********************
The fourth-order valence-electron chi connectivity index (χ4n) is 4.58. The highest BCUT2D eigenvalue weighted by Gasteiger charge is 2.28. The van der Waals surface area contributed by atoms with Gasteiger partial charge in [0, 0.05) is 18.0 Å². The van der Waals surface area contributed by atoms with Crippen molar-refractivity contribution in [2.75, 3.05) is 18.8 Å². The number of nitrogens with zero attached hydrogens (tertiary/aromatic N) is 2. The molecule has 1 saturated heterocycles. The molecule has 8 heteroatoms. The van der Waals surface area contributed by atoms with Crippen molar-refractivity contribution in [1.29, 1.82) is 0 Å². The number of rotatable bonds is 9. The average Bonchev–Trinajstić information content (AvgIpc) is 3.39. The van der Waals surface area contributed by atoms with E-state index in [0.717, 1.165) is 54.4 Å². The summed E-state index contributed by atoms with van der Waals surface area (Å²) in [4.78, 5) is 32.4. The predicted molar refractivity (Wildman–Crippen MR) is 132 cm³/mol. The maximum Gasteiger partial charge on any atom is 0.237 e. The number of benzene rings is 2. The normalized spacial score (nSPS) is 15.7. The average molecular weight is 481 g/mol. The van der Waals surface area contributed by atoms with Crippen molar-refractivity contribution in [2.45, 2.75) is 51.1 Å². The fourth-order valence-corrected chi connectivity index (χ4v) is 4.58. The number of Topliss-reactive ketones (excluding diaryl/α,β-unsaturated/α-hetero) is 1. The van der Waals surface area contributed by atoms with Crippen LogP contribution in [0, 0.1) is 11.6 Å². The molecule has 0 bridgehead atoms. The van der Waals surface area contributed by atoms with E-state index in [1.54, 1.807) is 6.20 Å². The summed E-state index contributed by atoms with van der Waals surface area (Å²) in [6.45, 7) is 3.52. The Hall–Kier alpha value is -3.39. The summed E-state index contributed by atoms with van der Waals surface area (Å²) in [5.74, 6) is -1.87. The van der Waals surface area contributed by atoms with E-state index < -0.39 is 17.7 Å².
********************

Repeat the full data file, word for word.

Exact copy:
The fourth-order valence-electron chi connectivity index (χ4n) is 4.58. The highest BCUT2D eigenvalue weighted by Gasteiger charge is 2.28. The van der Waals surface area contributed by atoms with Gasteiger partial charge in [0, 0.05) is 18.0 Å². The van der Waals surface area contributed by atoms with Crippen molar-refractivity contribution in [2.75, 3.05) is 18.8 Å². The number of nitrogens with zero attached hydrogens (tertiary/aromatic N) is 2. The molecule has 1 saturated heterocycles. The molecule has 8 heteroatoms. The van der Waals surface area contributed by atoms with Crippen molar-refractivity contribution in [1.29, 1.82) is 0 Å². The number of rotatable bonds is 9. The average Bonchev–Trinajstić information content (AvgIpc) is 3.39. The van der Waals surface area contributed by atoms with E-state index in [0.717, 1.165) is 54.4 Å². The summed E-state index contributed by atoms with van der Waals surface area (Å²) in [4.78, 5) is 32.4. The predicted molar refractivity (Wildman–Crippen MR) is 132 cm³/mol. The maximum Gasteiger partial charge on any atom is 0.237 e. The number of benzene rings is 2. The normalized spacial score (nSPS) is 15.7. The average molecular weight is 481 g/mol. The van der Waals surface area contributed by atoms with Crippen molar-refractivity contribution in [2.45, 2.75) is 51.1 Å². The fourth-order valence-corrected chi connectivity index (χ4v) is 4.58. The number of Topliss-reactive ketones (excluding diaryl/α,β-unsaturated/α-hetero) is 1. The van der Waals surface area contributed by atoms with Crippen LogP contribution in [0, 0.1) is 11.6 Å². The molecule has 0 bridgehead atoms. The van der Waals surface area contributed by atoms with E-state index in [1.54, 1.807) is 6.20 Å². The summed E-state index contributed by atoms with van der Waals surface area (Å²) in [6.45, 7) is 3.52. The Hall–Kier alpha value is -3.39. The summed E-state index contributed by atoms with van der Waals surface area (Å²) in [5.74, 6) is -1.87. The van der Waals surface area contributed by atoms with E-state index < -0.39 is 17.7 Å².